Lance wore sunglasses inside. That was the first thing I noticed about him. Second, he had the ability to achieve perfect clarity in directions. He destroyed meetings. Management guru Peter Drucker would’ve been proud. Who hasn’t been in meetings whose end is marked by the sound of shuffling fabric accompanied by whispers containing sentiments like, “So, what are we doing now?” Lance was a meeting destroyer. It really was something to behold.
He was also a man who loved to laugh. I’m talking about joy here people! When the man wasn’t modeling the art of focusing a group of men on a singular action, behind those sunglasses Lance was just itching to break out in laughter. He embodied these qualities in a way that was generally reserved for the most likable characters in great novels.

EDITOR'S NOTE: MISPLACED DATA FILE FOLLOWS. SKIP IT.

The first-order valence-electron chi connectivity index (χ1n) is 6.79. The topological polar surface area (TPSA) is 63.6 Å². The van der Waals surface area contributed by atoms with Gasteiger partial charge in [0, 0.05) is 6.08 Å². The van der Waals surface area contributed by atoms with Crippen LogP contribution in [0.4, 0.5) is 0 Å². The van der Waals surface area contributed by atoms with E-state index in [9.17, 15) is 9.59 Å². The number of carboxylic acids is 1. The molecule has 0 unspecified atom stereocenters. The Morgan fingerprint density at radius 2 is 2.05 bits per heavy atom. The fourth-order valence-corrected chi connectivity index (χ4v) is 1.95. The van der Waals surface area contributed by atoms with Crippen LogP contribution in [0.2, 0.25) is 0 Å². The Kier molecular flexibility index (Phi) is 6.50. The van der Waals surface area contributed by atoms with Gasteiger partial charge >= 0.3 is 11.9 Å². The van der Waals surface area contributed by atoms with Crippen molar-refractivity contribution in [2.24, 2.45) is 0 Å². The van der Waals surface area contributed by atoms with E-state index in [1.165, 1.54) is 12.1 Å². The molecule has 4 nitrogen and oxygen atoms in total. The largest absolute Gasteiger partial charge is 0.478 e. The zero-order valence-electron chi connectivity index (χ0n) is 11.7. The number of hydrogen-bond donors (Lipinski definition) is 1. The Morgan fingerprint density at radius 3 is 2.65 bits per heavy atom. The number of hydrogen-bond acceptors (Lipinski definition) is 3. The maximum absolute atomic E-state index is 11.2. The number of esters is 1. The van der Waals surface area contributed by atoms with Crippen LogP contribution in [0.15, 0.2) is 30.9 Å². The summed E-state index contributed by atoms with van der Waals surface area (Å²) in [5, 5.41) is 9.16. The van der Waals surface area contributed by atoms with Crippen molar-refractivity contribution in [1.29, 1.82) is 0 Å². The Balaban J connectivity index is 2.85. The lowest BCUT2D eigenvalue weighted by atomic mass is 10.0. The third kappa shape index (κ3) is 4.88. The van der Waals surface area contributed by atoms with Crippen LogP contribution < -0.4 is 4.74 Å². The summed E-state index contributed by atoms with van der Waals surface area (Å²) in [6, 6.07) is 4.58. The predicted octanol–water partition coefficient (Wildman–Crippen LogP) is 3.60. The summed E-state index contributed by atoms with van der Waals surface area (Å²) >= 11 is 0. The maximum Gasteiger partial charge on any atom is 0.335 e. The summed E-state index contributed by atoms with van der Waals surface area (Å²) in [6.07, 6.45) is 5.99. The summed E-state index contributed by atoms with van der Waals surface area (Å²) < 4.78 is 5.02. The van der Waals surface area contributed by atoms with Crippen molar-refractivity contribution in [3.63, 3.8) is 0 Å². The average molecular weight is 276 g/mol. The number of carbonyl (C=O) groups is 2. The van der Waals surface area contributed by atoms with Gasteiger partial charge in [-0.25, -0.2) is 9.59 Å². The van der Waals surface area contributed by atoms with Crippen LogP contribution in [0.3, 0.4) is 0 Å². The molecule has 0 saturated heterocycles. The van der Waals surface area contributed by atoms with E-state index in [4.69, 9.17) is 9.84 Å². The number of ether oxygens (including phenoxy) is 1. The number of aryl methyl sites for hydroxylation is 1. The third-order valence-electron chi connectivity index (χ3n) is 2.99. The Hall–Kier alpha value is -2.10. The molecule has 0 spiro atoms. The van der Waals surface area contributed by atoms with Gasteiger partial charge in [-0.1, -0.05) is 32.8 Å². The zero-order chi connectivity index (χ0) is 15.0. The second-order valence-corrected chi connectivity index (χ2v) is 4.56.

Now, history is full of men who have tried to categorize men like Lance, their point being to take away or re-allocate the credit. Their efforts proceed to pigeonhole men like Lance into being nothing more than the result of their circumstances, but I refuse to believe it. There was only one source, one natural spring from whence flowed the strength and skill, the judgement and wisdom that Lance displayed day-in and day-out. That source, of course, was Lance. The casual observer had no claim on Lance. Lance was the one who had to wake up every morning. He was the one who sat for a moment on the edge of a bed and stared out at the same equal-parts-bleak-and-bright world as he pulled his pants on one leg at a time. He was the one who reached for his boots as he decided what kind of man he wanted to be; what kind of father, what kind of leader. He was the one who everyone looked to for direction during the meeting before work began, and rather than buckling under the pressure or taking the road more traveled, which is paved with pride and foolhardiness, he was the one who on cue said, “Guys, today we’re going to run waa’d effin’ op’n.” He was the one whose example ensured the work got done. He was Lance.